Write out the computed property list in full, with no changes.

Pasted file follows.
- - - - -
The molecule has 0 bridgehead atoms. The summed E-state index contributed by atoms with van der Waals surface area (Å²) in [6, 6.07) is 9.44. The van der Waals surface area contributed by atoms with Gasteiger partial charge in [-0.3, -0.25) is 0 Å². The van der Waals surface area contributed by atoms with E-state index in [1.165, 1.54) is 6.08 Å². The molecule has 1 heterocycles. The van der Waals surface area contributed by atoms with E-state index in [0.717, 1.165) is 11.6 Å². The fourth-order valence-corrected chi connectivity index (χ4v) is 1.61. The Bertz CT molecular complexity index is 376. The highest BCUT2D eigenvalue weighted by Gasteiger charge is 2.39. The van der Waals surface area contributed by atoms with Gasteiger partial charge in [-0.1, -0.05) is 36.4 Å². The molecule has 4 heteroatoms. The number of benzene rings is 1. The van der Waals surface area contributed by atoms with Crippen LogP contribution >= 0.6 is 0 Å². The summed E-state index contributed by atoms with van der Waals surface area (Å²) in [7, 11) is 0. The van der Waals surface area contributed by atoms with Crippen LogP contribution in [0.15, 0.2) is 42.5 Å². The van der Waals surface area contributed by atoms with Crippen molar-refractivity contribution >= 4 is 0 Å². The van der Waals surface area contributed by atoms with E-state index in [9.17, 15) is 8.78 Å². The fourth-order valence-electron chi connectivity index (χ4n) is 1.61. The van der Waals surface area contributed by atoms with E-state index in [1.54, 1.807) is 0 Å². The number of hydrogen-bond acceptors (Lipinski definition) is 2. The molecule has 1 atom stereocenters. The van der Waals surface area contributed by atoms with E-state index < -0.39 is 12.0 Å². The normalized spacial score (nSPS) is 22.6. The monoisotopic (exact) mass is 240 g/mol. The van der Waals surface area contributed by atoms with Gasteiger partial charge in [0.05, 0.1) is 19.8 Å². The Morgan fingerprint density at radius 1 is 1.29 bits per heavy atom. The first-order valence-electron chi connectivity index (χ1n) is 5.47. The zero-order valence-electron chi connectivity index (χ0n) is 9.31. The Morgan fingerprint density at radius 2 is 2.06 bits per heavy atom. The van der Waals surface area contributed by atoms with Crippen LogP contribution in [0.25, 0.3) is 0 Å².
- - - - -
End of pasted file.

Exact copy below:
The molecule has 0 bridgehead atoms. The summed E-state index contributed by atoms with van der Waals surface area (Å²) in [6, 6.07) is 9.44. The van der Waals surface area contributed by atoms with Gasteiger partial charge in [-0.3, -0.25) is 0 Å². The van der Waals surface area contributed by atoms with E-state index in [1.165, 1.54) is 6.08 Å². The molecule has 1 heterocycles. The van der Waals surface area contributed by atoms with E-state index in [0.717, 1.165) is 11.6 Å². The fourth-order valence-corrected chi connectivity index (χ4v) is 1.61. The Bertz CT molecular complexity index is 376. The highest BCUT2D eigenvalue weighted by Gasteiger charge is 2.39. The van der Waals surface area contributed by atoms with Gasteiger partial charge in [-0.1, -0.05) is 36.4 Å². The molecule has 4 heteroatoms. The number of benzene rings is 1. The van der Waals surface area contributed by atoms with Crippen LogP contribution >= 0.6 is 0 Å². The summed E-state index contributed by atoms with van der Waals surface area (Å²) in [7, 11) is 0. The van der Waals surface area contributed by atoms with Crippen LogP contribution in [0.15, 0.2) is 42.5 Å². The van der Waals surface area contributed by atoms with Crippen molar-refractivity contribution >= 4 is 0 Å². The van der Waals surface area contributed by atoms with E-state index in [9.17, 15) is 8.78 Å². The fourth-order valence-electron chi connectivity index (χ4n) is 1.61. The van der Waals surface area contributed by atoms with E-state index in [1.54, 1.807) is 0 Å². The number of hydrogen-bond acceptors (Lipinski definition) is 2. The molecule has 1 atom stereocenters. The van der Waals surface area contributed by atoms with E-state index < -0.39 is 12.0 Å². The normalized spacial score (nSPS) is 22.6. The monoisotopic (exact) mass is 240 g/mol. The van der Waals surface area contributed by atoms with Gasteiger partial charge in [0.05, 0.1) is 19.8 Å². The Morgan fingerprint density at radius 1 is 1.29 bits per heavy atom. The first-order valence-electron chi connectivity index (χ1n) is 5.47. The zero-order valence-electron chi connectivity index (χ0n) is 9.31. The Morgan fingerprint density at radius 2 is 2.06 bits per heavy atom. The van der Waals surface area contributed by atoms with Crippen LogP contribution in [0.25, 0.3) is 0 Å².